Things don’t get more cookie-cutter than the elements that make up the setting, players, and plot of the film, scripted by Andrew Crabtree and directed by Anthony Jerjen.  In the Appalachian mountain area (think West Virginia, because if one movie about the opioid crisis is set there, they all have to be), a family that has grown up in the shadow of their father’s drug trafficking have continued the family business to keep themselves afloat.  Kip (Josh Hartnett, Halloween H20: 20 Years Later) is beginning to grow wary of the dangers that come with the territory, having decided to settle down with his pregnant girlfriend (Valorie Curry, The Twilight Saga: Breaking Dawn – Part 2).  That doesn’t sit too well with his hard-nosed sister Josie (Margarita Levieva, The Diary of a Teenage Girl) or their younger brother Boots (Owen Teague, Mary) who has just returned home after a long absence.

As Kip is planning his exit, Josie and Boots are just getting started thinking of making their individual moves to the next level, each for their own personal reasons.  Unable to get close to anyone to have a family of her own, Josie is carrying on an affair with the married local lawman (Dash Mihok, Silver Linings Playbook), partly as an unspoken pact for him to look the other way.  Never accomplishing anything on his own, Boots struggles to escape the impression he rides the coattails of his siblings and family name by entering into a risky deal that puts his family and his life at risk.  A series of unfortunate events affecting the siblings set into motion decisions that will force them to question how strong their family ties are.

While this sounds like the makings of a film with some grit, Jerjen’s direction doesn’t have any momentum to it so it just sort of lays there and refuses to build up to anything substantial.  Even an ending that Crabtree intends as eye-opening lands with the smallest of bangs because up until that point we’ve cared so little about the characters it’s hard to muster up much emotion for what happens next in their lives.  On the good side, Hartnett and Levieva feel like they are giving the kind of performances that should be in a movie with a better script while the puzzling appearance by Bruce Dern (Once Upon a Time…in Hollywood) as a crusty bar owner feels like a phoned in favor.

Blessedly short at 90 minutes, it feels longer due to the slow pacing and development.  The long and the short of it is that there simply isn’t enough to the plot to warrant a feature length film.  Had Crabtree and Jerjen trimmed this to be a short film, I’m imagine they’d fix the problems that made this one unavoidably dull.  The more you stretch something that’s already thin, the bigger the holes become.  Inherit the Viper is a good title for a subpar film.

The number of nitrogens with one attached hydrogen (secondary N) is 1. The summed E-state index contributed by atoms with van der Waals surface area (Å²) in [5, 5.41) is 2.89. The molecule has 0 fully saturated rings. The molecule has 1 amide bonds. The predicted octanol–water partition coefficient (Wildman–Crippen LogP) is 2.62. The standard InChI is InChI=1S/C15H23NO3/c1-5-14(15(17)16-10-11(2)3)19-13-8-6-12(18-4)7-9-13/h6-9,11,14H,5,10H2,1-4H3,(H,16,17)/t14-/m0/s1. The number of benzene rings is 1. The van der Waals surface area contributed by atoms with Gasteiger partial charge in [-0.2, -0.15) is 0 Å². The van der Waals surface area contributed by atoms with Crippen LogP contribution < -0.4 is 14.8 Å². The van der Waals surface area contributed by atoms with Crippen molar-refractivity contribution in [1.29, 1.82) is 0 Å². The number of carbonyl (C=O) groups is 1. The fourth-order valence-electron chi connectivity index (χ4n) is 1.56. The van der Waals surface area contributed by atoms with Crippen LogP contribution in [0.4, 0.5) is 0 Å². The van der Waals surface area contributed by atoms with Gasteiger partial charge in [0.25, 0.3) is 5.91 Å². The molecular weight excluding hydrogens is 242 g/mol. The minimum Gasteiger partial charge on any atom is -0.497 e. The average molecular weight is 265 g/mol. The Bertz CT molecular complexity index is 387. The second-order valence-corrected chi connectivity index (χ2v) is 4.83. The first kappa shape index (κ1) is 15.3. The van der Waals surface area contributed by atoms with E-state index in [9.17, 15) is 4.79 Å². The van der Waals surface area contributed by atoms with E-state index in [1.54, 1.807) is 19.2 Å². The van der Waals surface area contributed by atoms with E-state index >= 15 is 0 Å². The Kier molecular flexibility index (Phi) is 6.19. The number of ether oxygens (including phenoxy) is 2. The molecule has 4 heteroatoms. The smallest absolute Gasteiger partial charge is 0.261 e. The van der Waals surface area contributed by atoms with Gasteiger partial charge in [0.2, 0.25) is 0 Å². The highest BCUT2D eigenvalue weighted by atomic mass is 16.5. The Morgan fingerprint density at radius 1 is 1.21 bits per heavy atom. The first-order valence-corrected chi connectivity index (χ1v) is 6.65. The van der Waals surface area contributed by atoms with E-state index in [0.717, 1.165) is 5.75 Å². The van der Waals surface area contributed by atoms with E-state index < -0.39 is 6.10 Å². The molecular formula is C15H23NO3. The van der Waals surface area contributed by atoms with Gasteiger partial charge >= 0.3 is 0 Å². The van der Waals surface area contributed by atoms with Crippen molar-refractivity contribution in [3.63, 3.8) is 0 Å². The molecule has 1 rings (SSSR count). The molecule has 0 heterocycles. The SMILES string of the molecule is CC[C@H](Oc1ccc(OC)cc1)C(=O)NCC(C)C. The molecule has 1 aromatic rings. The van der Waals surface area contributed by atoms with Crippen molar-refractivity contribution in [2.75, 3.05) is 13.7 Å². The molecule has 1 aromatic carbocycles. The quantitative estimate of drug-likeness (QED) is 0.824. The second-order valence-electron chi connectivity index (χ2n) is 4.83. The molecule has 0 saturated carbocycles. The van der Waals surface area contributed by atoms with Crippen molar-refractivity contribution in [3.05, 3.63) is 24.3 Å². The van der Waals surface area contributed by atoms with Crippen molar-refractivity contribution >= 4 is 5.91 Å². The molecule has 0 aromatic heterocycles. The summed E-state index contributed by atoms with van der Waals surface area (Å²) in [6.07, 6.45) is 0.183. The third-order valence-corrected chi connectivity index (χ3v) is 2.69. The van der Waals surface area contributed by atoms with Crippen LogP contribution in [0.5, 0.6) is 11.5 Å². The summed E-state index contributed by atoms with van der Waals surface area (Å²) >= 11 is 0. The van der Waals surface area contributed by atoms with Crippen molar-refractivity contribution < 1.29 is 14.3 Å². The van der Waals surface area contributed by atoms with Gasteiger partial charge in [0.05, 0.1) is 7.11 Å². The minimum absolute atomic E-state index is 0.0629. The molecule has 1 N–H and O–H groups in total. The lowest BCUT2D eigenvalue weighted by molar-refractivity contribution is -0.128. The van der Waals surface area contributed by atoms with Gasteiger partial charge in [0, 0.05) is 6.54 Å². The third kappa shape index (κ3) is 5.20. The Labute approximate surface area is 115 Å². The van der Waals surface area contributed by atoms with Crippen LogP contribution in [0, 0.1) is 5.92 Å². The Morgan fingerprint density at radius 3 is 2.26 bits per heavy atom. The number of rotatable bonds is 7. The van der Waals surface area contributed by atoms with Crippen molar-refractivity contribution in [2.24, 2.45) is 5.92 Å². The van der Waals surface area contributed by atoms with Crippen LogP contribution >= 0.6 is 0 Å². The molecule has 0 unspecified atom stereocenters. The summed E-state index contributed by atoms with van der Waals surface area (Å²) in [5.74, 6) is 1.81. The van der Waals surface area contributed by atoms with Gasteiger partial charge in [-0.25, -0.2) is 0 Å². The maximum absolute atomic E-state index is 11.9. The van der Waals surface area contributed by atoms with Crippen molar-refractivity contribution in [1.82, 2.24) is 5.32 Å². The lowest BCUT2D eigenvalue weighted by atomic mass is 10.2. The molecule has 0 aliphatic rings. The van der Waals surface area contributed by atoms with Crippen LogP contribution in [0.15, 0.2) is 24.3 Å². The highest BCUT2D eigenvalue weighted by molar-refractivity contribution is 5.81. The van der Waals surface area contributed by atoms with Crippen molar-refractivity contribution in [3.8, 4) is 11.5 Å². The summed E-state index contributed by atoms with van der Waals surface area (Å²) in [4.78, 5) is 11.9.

Movie Review ~ Underwater


The Facts
:

Synopsis: Mysterious creatures terrorize crew members aboard a research station located seven miles below the surface of the ocean.

Stars: Kristen Stewart, T.J. Miller, Jessica Henwick, Vincent Cassel, John Gallagher Jr., Mamoudou Athie

Director: William Eubank

Rated: PG-13

Running Length: 95 minutes

Trailer Review: Here

TMMM Score: (8/10)

Review: I write these reviews as if the reader has read every other post I’ve written these past nine years so I feel I should probably start out my review for Underwater to say for all you first-timers out there that I. LOVE. MONSTER. MOVIES.  Also.  I. LOVE. UNDERWATER. MONSTER. MOVIES.  There.  It’s out there again, I can be free to go on with my reflection of Underwater, and you can understand why I was both excited and a little bit nervous going into this 2020 release because I really wanted it to be good.  I wanted it to be so good, in fact, that I even spoke the words out loud in the theater beforehand to my partner so it would be clear that, no matter what happened, I was always rooting for the film to succeed.  It has been so long since we had a good creature feature that I felt it was high time for something new to try to break through but I never thought it would come from 20th Century Fox starring indie-darling Kristen Stewart.

Filmed all the way back in early 2017 (we’re talking March-May), Underwater was made when 20th Century Fox was still its own studio and not owned by the Disney corporation.  Once Disney shelled out big bucks for Fox they acquired all of their movies set to be released and have been gradually rolling them out to strategically not interfere with the release dates of their own in-house movies.  Ad Astra was given a bit of a short shrift earlier this summer and, while it did decent business and received good notices, it wasn’t nearly the blockbuster it might have been had it been solely under the Fox banner.  Then again, that movie had its own share of challenging advertising issues…not really being an action movie but being marketed as one.

Back to Underwater, this is another case of Disney burning up a Fox release in that no man’s land of January and hoping that something will come of it.  Thankfully, this is one title they blessed with an advance screening so others could get the word out, but with the studio releasing it against the Oscar hopeful 1917 and the comedy Like a Boss, there wasn’t a huge audience left over for Underwater. That’s likely why the movie didn’t make much a dent during its opening weekend, despite costing upwards of $80 million to produce.  Ouch.  Let’s put that aside for the moment and focus on the movie, though.